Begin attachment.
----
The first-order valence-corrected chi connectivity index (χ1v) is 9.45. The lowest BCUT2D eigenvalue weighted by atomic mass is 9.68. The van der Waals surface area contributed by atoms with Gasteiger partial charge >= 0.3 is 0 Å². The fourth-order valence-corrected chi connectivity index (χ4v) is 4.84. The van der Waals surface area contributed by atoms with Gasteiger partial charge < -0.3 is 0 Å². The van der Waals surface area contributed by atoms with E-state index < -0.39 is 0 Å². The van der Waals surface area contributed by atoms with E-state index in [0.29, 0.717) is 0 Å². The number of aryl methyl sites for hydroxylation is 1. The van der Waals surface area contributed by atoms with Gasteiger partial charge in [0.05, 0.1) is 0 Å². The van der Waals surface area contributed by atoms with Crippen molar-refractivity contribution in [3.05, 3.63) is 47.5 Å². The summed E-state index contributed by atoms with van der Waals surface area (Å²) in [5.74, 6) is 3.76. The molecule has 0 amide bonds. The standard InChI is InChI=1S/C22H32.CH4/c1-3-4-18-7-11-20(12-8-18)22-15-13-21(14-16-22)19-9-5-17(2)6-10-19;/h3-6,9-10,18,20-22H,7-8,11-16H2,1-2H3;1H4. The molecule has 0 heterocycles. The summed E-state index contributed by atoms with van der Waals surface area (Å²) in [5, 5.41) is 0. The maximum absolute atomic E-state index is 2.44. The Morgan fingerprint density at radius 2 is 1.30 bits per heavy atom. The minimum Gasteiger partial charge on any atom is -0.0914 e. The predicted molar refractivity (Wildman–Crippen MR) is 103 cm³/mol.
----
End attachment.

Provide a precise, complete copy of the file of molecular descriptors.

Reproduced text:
The first-order valence-corrected chi connectivity index (χ1v) is 9.45. The lowest BCUT2D eigenvalue weighted by atomic mass is 9.68. The van der Waals surface area contributed by atoms with Gasteiger partial charge >= 0.3 is 0 Å². The fourth-order valence-corrected chi connectivity index (χ4v) is 4.84. The van der Waals surface area contributed by atoms with Gasteiger partial charge < -0.3 is 0 Å². The van der Waals surface area contributed by atoms with E-state index < -0.39 is 0 Å². The van der Waals surface area contributed by atoms with E-state index in [0.29, 0.717) is 0 Å². The number of aryl methyl sites for hydroxylation is 1. The van der Waals surface area contributed by atoms with Gasteiger partial charge in [0.05, 0.1) is 0 Å². The van der Waals surface area contributed by atoms with Crippen molar-refractivity contribution in [3.05, 3.63) is 47.5 Å². The summed E-state index contributed by atoms with van der Waals surface area (Å²) in [5.74, 6) is 3.76. The molecule has 0 amide bonds. The standard InChI is InChI=1S/C22H32.CH4/c1-3-4-18-7-11-20(12-8-18)22-15-13-21(14-16-22)19-9-5-17(2)6-10-19;/h3-6,9-10,18,20-22H,7-8,11-16H2,1-2H3;1H4. The molecule has 0 heterocycles. The summed E-state index contributed by atoms with van der Waals surface area (Å²) in [5, 5.41) is 0. The maximum absolute atomic E-state index is 2.44. The Morgan fingerprint density at radius 2 is 1.30 bits per heavy atom. The minimum Gasteiger partial charge on any atom is -0.0914 e. The predicted molar refractivity (Wildman–Crippen MR) is 103 cm³/mol.